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Business Credit: What Types Are Available for SMEs

Small business owner sitting at a table looking at a computer

Business credit can be broadly defined as the funds a business borrows to operate and grow. But there are many forms of business credit to suit the specific needs of companies. These can range from a simple credit card to a large commercial property loan.

Here’s a short overview of the types of business credit and how they are used.

Secured vs unsecured finance

Before delving into the types of business credit, a basic point of differentiation is whether the credit is secured or unsecured. When a business loan is secured, it means that property or another asset is used as collateral for the loan. If a loan is unsecured, it means that there is no collateral attached to the loan.

Business credit card

Although not meant to be a long-term solution, this form of credit helps businesses make purchases with a short interest-free period to repay the balance. The challenge with using credit cards for business is the interest rate, especially if there’s an outstanding balance increasing over time. There are also annual fees, which can be high for cards with more features, such as frequent flyer points and business travel insurance. Here are some tips for choosing business credit cards.

Invoice finance

With this type of business credit, a company’s invoices are used as collateral for a loan. Typically, an invoice finance company will lend around 80% of the value of the outstanding invoices after making sure they are creditworthy. The loan is repaid when the invoices are repaid. With invoice finance, businesses can get the funds they are owed more quickly instead of waiting for accounts receivable to be paid. One of the main shortcomings is the cost of invoice finance. If a business continuously uses invoice finance, it will have ongoing costs associated with it.

Equipment finance

Businesses can use this specialised form of credit to purchase equipment. Equipment finance usually has a fixed term with regular payments. Sometimes the equipment purchased acts as security for the loan (called a chattel mortgage). Also, some forms of equipment finance include a lump sum balloon payment at the end of the loan term, with the option to refinance this at the end of the loan term. Find out more about equipment finance.

Business credit line

Also called a business line of credit or credit line for business, this form of business credit gives companies access to a predetermined maximum amount of funds. For example, if a business gets a $100,000 line of credit, it can draw up to that amount to cover cash flow shortages and boost working capital. It will only pay interest on the amount being used. So if the business is only using $50,000 of its credit limit, interest is charged on what’s being used. In addition to the interest, business credit lines have establishment fees and ongoing monthly fees. Learn more about the pros and cons of a business line of credit.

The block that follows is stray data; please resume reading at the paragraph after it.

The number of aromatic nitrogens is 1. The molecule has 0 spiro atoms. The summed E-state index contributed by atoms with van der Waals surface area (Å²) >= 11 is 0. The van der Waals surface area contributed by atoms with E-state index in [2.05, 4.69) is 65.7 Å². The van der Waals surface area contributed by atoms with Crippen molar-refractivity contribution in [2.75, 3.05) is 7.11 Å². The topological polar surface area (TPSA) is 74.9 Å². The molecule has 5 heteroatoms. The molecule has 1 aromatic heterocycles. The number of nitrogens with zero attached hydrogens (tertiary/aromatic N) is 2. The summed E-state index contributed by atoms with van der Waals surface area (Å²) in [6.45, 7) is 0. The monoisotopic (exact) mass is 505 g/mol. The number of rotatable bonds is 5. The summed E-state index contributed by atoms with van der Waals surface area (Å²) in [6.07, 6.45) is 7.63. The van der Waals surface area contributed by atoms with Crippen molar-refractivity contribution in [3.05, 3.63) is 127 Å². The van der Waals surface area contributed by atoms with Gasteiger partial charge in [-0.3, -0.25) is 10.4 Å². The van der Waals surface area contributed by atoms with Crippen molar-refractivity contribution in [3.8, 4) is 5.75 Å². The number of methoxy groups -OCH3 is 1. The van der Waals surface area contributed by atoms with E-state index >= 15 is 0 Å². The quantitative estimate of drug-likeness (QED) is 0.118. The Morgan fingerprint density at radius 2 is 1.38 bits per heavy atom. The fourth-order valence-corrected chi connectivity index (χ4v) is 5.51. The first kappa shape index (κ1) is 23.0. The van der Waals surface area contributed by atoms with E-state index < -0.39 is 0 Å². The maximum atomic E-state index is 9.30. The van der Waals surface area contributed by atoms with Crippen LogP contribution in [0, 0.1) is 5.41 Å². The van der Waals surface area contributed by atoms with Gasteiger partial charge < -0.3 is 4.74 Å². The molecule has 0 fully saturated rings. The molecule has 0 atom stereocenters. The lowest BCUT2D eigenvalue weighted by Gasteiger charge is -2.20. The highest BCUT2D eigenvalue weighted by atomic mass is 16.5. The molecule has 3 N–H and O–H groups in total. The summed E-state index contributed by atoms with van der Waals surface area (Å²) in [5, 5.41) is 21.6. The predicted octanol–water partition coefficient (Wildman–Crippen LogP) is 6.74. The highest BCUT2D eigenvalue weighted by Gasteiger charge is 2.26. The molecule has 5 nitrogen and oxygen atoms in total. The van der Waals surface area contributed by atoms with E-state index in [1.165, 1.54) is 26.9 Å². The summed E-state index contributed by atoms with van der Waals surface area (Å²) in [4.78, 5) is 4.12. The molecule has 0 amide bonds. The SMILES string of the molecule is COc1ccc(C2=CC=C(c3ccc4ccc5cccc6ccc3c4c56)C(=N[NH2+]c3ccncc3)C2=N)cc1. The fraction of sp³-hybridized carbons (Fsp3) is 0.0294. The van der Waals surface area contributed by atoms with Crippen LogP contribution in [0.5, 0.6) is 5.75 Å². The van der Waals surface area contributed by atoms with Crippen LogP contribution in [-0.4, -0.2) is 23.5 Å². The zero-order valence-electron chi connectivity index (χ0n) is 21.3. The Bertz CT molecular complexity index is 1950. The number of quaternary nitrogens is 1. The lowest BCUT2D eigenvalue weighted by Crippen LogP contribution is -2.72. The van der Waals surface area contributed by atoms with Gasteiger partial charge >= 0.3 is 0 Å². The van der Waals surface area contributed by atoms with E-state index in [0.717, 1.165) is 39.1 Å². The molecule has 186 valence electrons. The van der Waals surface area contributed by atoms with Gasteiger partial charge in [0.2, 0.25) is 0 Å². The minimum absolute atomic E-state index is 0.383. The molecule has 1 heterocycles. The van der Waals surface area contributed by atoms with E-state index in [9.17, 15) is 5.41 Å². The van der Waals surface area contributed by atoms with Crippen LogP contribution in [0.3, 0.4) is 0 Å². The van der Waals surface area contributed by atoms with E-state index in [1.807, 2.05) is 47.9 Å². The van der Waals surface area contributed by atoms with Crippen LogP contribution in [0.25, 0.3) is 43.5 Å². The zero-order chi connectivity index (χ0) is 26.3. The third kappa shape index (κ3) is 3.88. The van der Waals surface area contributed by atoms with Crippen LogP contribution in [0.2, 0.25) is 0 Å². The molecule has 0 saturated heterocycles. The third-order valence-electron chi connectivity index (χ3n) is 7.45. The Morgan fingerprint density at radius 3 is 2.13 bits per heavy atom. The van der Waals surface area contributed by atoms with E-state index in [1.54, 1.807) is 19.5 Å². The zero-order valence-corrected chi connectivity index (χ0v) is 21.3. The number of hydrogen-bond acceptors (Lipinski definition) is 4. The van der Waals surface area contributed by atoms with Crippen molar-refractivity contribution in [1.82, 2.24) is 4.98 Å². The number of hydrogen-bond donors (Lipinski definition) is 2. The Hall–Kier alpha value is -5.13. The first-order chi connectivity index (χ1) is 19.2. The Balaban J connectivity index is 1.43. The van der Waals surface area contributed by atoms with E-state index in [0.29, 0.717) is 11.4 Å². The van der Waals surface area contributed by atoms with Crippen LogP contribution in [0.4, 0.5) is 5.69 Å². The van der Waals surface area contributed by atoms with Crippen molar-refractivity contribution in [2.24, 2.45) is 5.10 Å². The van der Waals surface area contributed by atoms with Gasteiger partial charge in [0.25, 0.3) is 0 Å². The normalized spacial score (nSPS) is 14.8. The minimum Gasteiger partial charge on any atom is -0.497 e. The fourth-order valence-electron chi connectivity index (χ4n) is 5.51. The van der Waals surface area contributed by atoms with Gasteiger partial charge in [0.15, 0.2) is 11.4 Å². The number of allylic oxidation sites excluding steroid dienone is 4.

Business overdraft

This form of credit is like a business credit line, but it’s directly connected to the business’s transaction account. It’s smaller than a business line of credit and used to cover temporary cash flow shortages.

Commercial loan

This type of business term loan is for large purchases, such as purchasing a business or a commercial property. These loans are secured by the property or asset purchased and have a term from a few years up to 30 years. Since they are secured loans, the interest rates are lower than for unsecured loans. Find out more about commercial loans and how they work.

Bank term loan

This type of business credit has been the mainstay of small business lending. With a bank term loan, you get a term loan with regular payments. Bank term loans are secured by residential or commercial property. One of the main shortcomings of these loans is the cumbersome application process and the time to get an answer on whether you have been approved.

Low-doc and no-doc business loans

A low-doc or no-doc business loan could meet your business credit needs if you don’t have financial statements and proof of income for the previous two years. Low-doc and no-doc loans are secured by residential property. The main shortcoming of these loans is higher interest rates due to the increased risk to the lender. Low-doc and no-doc business loans are usually provided by specialist non-bank lenders. The time to get approved for these loans can vary from a few days to weeks.

Online unsecured business loan

This business credit option has been growing in popularity with the rise in technology. These loans have short terms, usually no longer than three years. Instead of requiring large amounts of paperwork, applying for unsecured online business loans is simple.

With Moula, for example, we use bank or accounting data to determine the ability to repay a loan. Additional information, including credit scores, enables us to make fast lending decisions.

Get all the details about unsecured business loans from Moula.

Also, check out our Business Loan Calculator for interest and repayment estimates.


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